The project, being promoted by Italian company La Petrolífera Italo Rumena and originally seeking a EUR 15 million loan from the EBRD, has been the object of fierce local protests, with locals asking for – and being denied – a referendum on its implementation.
Daniel Berg, the EBRD’s head of office in Tirana, offered one explanation for the bank’s pull-out from the project to the national newspaper Shekulli: “For us, the financial terms requested for this investment were not acceptable. This project has been undergoing a great public debate and I think it is very important that the community gives its own opinion on these investments.”
A due diligence process to determine whether or not the EBRD would finance the terminal had been set in motion, involving consultations on the project’s environmental impact assessment (EIA) process. Public comments and the quality review of the EIA revealed that the study lacks monitoring and management plans, it does not offer solutions to oil spills and hazardous wastes removal and underestimates the impacts on protected areas. Additionally, the original EIA lacked any mention of resettlement and land compensation issues associated with the terminal, as several families were displaced as a result of project construction.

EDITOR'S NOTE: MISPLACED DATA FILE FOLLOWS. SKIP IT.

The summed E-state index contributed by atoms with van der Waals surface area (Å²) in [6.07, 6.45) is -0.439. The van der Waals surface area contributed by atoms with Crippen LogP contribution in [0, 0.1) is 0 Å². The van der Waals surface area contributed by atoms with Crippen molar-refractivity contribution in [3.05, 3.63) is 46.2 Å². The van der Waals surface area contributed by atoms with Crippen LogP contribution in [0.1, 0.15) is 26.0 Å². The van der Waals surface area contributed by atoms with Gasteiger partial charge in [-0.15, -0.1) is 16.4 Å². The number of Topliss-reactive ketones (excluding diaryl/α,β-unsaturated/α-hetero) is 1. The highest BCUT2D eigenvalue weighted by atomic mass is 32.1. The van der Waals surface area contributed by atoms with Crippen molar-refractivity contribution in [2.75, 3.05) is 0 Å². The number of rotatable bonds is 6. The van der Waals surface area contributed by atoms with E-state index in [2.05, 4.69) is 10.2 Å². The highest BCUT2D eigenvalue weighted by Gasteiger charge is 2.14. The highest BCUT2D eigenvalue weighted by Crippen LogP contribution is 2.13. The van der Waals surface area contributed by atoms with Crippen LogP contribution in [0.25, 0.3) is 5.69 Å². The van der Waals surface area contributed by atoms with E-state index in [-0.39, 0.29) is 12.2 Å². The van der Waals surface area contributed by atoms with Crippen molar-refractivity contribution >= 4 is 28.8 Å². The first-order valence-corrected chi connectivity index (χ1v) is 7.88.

Although the EBRD’s decision has certainly jolted the project, La Petrolífera Italo Rumena can still ask for financial support from other sources. In May 2004 the company received a project concession for the price of one euro to build and operate the EUR 50 million terminal on public, ocean-front property, which would become exclusively Italian after a 30-year period.
Lavdosh Ferruni, secretary of the Civic Alliance for Protection of Vlora Bay, commented: “This is an important decision for all Albanians. Even if the investor continues to seek other financial sources, decision-makers in Albania have received a good lesson and must realise that they are proceeding in the wrong way.”
Albanian NGO EDEN and Bankwatch join with local campaigners in hoping hope that this landmark decision will lead to other decisions that respect the development of a sustainable environment in Vlora and elsewhere in Albania – the kind of development that people in Vlora have shown they care deeply about.
Never miss an update
We expose the risks of international public finance and bring critical updates from the ground – straight to your inbox.